This step may involve getting real-world customers in the mix, or at least survey feedback on your website. Similar to writing an essay, we want to bring up objections, or reasons someone would hesitate to buy, and then overcome them. Some people ask me why there are so many sales pages out there as long as a big, and the answer is that they just have many objections to overcome! The more natural objectives you come across, the longer your copy will need to be, generally speaking.
So here we go one-by-one and anticipate and address the most common objections to our offering.
Some examples of objections:
- “I already have enough software to worry about!”
- “This seems like something that would be too expensive to integrate”
- “Our existing software is good enough for now”
- “Competitor XYZ seems better”
What are your customers objections? Make a list of common objections, whether based on feedback or based on your assumptions. From this list, you should build out your sales page, overcoming each objection one by one.
After you’ve overcome objections, it’s time to tell your prospect why you are the authority, and why they should trust you. This is a great time to include customer testimonials, user reviews, number of customers with xyz successful metric, and so on. Referencing outside press or blogs about your product can also help.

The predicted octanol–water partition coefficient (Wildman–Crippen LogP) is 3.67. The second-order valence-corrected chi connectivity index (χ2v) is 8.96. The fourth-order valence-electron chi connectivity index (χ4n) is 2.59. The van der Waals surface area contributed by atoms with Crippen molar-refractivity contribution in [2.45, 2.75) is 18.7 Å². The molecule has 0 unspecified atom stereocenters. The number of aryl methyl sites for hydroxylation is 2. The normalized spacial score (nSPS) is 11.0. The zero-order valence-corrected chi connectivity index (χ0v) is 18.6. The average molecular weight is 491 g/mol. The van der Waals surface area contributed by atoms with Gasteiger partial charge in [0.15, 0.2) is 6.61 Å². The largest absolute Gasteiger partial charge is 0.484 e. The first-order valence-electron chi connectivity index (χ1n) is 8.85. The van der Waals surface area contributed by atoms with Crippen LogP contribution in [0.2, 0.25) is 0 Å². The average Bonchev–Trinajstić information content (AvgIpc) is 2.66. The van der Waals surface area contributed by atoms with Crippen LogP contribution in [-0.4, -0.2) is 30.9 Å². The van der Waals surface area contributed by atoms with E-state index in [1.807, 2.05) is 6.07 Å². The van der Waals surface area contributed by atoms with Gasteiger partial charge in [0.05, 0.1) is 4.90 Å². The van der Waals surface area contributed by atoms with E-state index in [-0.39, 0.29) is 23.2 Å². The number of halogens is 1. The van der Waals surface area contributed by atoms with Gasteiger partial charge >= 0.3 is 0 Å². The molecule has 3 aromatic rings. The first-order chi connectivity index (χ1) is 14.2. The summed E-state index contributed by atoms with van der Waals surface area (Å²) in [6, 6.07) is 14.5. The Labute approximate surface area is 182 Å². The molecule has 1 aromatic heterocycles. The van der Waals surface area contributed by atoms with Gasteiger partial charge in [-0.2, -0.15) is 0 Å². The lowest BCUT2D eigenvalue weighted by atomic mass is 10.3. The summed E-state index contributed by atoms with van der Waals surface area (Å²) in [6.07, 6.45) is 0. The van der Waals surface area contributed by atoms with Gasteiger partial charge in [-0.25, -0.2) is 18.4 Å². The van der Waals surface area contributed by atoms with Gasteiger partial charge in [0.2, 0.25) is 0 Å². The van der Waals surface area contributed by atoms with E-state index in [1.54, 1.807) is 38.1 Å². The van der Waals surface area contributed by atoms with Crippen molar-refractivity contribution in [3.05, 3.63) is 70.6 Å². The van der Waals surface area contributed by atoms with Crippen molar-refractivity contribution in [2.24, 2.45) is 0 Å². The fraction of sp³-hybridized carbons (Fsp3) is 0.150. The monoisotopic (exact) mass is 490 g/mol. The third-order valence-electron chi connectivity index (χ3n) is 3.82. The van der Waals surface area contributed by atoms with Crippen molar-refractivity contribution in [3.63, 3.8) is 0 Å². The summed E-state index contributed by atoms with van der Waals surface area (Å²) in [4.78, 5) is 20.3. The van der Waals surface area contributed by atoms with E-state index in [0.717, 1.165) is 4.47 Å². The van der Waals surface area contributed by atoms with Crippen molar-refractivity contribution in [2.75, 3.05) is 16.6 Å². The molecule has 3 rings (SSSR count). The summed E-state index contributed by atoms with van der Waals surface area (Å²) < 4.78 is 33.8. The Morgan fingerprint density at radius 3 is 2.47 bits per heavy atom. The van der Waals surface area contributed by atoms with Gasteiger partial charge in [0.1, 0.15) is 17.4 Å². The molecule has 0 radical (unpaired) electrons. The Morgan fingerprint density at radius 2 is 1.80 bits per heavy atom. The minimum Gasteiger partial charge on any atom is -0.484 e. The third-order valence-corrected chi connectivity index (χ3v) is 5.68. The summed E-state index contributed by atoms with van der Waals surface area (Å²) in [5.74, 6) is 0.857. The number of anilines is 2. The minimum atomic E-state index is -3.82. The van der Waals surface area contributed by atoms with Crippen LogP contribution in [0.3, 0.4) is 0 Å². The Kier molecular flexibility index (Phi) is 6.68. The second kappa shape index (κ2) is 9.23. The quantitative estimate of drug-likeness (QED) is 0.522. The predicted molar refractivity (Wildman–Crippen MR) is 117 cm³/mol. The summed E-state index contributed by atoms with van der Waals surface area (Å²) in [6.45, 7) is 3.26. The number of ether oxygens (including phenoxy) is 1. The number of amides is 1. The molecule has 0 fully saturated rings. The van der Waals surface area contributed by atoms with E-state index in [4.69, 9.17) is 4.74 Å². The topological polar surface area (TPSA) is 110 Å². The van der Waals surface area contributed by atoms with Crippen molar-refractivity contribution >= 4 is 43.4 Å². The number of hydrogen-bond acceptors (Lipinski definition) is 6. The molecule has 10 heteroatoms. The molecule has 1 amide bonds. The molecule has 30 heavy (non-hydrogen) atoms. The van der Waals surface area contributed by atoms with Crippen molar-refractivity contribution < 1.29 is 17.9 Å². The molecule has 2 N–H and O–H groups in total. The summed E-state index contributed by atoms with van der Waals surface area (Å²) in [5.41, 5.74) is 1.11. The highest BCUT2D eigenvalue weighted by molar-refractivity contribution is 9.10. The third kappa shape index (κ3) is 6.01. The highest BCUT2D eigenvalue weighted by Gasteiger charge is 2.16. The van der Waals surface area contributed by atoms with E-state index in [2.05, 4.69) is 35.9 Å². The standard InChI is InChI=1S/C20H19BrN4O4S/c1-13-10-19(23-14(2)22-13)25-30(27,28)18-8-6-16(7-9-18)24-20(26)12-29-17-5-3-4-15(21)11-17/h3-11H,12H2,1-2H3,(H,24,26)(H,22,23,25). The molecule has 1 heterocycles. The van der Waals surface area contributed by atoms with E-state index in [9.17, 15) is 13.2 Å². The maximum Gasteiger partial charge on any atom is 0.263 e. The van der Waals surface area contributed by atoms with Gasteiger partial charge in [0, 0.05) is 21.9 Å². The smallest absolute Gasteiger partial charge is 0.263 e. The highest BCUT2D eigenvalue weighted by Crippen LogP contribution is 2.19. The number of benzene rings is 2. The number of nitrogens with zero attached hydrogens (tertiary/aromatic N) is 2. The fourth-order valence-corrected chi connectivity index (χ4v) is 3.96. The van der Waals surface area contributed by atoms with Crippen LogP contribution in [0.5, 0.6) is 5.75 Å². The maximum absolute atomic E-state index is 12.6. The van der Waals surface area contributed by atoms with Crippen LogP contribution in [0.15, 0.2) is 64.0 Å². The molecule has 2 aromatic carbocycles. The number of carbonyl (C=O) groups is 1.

Edit and publish!
Finally we want to go over the copy, check for any grammar or spelling errors, but most importantly we want to see if we can find any opportunities to spice up the copy to make it more convincing.
A great way to do this is to confirm you’ve got the following items throughout your copy:
- The benefits of your offer
- Overcome the objections
- Avoid jargon and double-speak, unless its language your customers really use
- Be credible/specific, use real numbers where possible
- Short sentences!
- Remove any unneccessary words, really, actually yeah.. remove anything that you know, isn’t really needed, you know?
And for god’s sake, read your text OUT LOUD! There is no better way to check for cheesy, crappy, or poorly written copy than to read it aloud and fix any places where it feels wrong.
Never publish any copy, ad, or website without multiple version. Unless what you’re writing is a tweet, or blog, or book, you want multiple versions and you want to test your hypotheses. For copywriting, your hypotheses you want to split test might include:
- The unique selling proposition
- The call to action
- How long your copy is, and how much info it includes
- How many choices you offer in your CTA (call-to-action)
- The objections you address
- Which elements of the page demonstrate your authority, credibility, and trust
All of this will help you build successful ad campaigns, sales pages, and even agreements if executed well, but nothing will do more for your business than having a stellar customer experience once you get them in the door. So once you seal the deal, get to work!